In the Marianas, the founding E1 and E2 haplogroup lineages arrived from Island Southeast Asia around 4, years ago and after 3, years in isolation, the two lineages acquired the mutations that gave rise to the unique genetic lineage seen in the Marianas. The scientists also believe the initial arrival of the Marianas population may have occurred even earlier, maybe 5, years ago. The B4 haplogroup was found in only 8 percent of the Chamorro lineages, but percent of the individuals with Carolinian ancestry. Most of the Saipan Carolinians in the sample shared a particular B4a1a1a lineage, but another B4a1a1a lineage with a specific mutation known as CT was revealed only in Chamorros on Guam and Rota.

Analysis of the 32 complete mtDNA samples also pointed out the uniqueness of the lineages found in the Chamorro individuals. Like the E1 and E2 haplogroups, the Chamorro mtDNA of the Marianas is found only in these islands, but shows strong links to Island Southeast Asia that possibly date back 4,, years ago. Perhaps a second migration occurred, bringing knowledge of rice cultivation and latte technology to the islands about 1, years ago. However, the Vilar research team also suggests the possibility that the B4 haplogroup may have arrived from neighboring Micronesian islands sometime in the last 2, years, and the mutation may have been acquired in the Marianas.

The limited genetic diversity is consistent with the depopulation of the Marianas which occurred with the arrival and conquest by the Spanish in the 17th century. The people were placed into districts organized by the Spanish in central and southern Guam. The northern islands remained empty until they were repopulated by Caroline Islanders in the early s; Chamorros finally were allowed to move back several decades later. There is also evidence of gene flow: people from Saipan of Carolinian ancestry today share lineages with other Caroline islanders and not with Guam or Rota or other Chamorros from Saipan.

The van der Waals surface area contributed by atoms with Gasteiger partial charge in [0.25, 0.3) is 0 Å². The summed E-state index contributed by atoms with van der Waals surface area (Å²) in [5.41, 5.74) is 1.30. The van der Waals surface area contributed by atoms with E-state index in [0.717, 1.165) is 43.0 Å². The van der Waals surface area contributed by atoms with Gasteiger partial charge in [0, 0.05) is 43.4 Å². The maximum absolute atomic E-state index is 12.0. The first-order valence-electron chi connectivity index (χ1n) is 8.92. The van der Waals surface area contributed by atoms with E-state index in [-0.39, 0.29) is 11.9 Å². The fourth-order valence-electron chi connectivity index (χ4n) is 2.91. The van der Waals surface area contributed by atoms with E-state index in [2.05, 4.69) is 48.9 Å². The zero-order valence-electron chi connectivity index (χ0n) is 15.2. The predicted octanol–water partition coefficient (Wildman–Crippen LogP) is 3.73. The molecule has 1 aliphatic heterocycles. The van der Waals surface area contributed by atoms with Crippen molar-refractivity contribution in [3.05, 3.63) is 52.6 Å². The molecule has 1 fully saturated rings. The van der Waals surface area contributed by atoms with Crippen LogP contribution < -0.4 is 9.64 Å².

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This is possibly from the resettlement by Caroline islanders. Vilar is currently conducting research that focuses on Y-Chromosome DNA from male lineages, as well as carrying out a particular type of analysis using DNA inherited from both male and female lines, known as autosomal STR analysis. He expects to measure the magnitude of gene flow from Spanish, Mexican and Filipino populations that settled on Guam during the Spanish administration Vilar expects that his research will provide answers as to when different populations arrived and settled in the Marianas.

The next step will be to compare the Chamorro samples with samples from the Philippines and other Micronesian islands. The Marianas are unique because people migrated to the islands and stayed. But because of the colonial history of the Marianas, he expects to find a wide range of genetic contributions, including Filipino, Mexican, Japanese and American. While eager to work with Chamorros who are interested in their genetic origins and connections, Vilar understands the necessity of being respectful and sensitive to the needs of the community.

As research is not done in a vacuum, researchers should always work under a strict code of ethics that includes treating people who provide samples with respect and dignity. Vilar works only with live individuals and not ancient skeletal remains.